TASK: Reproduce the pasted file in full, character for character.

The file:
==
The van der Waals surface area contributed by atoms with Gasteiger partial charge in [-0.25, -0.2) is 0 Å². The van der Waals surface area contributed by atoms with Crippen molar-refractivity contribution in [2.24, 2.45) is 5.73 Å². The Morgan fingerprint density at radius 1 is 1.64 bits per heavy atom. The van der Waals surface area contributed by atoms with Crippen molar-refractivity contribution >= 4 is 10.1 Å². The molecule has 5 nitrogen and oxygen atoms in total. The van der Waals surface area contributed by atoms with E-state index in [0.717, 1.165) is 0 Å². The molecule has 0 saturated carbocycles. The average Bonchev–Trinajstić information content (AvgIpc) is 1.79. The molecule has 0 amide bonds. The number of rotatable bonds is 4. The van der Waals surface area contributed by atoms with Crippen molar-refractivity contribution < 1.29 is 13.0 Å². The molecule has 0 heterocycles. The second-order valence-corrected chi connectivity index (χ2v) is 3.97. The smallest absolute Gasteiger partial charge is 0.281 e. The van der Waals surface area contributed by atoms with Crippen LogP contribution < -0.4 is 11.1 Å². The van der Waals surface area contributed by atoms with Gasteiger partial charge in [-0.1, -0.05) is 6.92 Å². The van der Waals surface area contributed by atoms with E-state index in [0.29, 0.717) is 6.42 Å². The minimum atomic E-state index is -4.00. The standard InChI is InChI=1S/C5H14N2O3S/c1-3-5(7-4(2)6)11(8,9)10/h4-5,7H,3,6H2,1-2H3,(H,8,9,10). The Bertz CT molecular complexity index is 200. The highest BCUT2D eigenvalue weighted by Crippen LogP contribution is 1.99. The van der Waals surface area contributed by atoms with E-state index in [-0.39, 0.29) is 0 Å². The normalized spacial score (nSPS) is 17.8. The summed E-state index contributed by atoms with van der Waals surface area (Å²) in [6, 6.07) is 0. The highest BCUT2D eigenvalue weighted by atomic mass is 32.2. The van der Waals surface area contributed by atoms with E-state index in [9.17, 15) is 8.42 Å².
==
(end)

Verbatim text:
The van der Waals surface area contributed by atoms with Gasteiger partial charge in [-0.25, -0.2) is 0 Å². The van der Waals surface area contributed by atoms with Crippen molar-refractivity contribution in [2.24, 2.45) is 5.73 Å². The Morgan fingerprint density at radius 1 is 1.64 bits per heavy atom. The van der Waals surface area contributed by atoms with Crippen molar-refractivity contribution >= 4 is 10.1 Å². The molecule has 5 nitrogen and oxygen atoms in total. The van der Waals surface area contributed by atoms with E-state index in [0.717, 1.165) is 0 Å². The molecule has 0 saturated carbocycles. The average Bonchev–Trinajstić information content (AvgIpc) is 1.79. The molecule has 0 amide bonds. The number of rotatable bonds is 4. The van der Waals surface area contributed by atoms with Crippen molar-refractivity contribution < 1.29 is 13.0 Å². The molecule has 0 heterocycles. The second-order valence-corrected chi connectivity index (χ2v) is 3.97. The smallest absolute Gasteiger partial charge is 0.281 e. The van der Waals surface area contributed by atoms with Crippen LogP contribution < -0.4 is 11.1 Å². The van der Waals surface area contributed by atoms with Gasteiger partial charge in [-0.1, -0.05) is 6.92 Å². The van der Waals surface area contributed by atoms with E-state index in [0.29, 0.717) is 6.42 Å². The minimum atomic E-state index is -4.00. The standard InChI is InChI=1S/C5H14N2O3S/c1-3-5(7-4(2)6)11(8,9)10/h4-5,7H,3,6H2,1-2H3,(H,8,9,10). The Bertz CT molecular complexity index is 200. The highest BCUT2D eigenvalue weighted by Crippen LogP contribution is 1.99. The van der Waals surface area contributed by atoms with E-state index in [-0.39, 0.29) is 0 Å². The normalized spacial score (nSPS) is 17.8. The summed E-state index contributed by atoms with van der Waals surface area (Å²) in [6, 6.07) is 0. The highest BCUT2D eigenvalue weighted by atomic mass is 32.2. The van der Waals surface area contributed by atoms with E-state index in [9.17, 15) is 8.42 Å².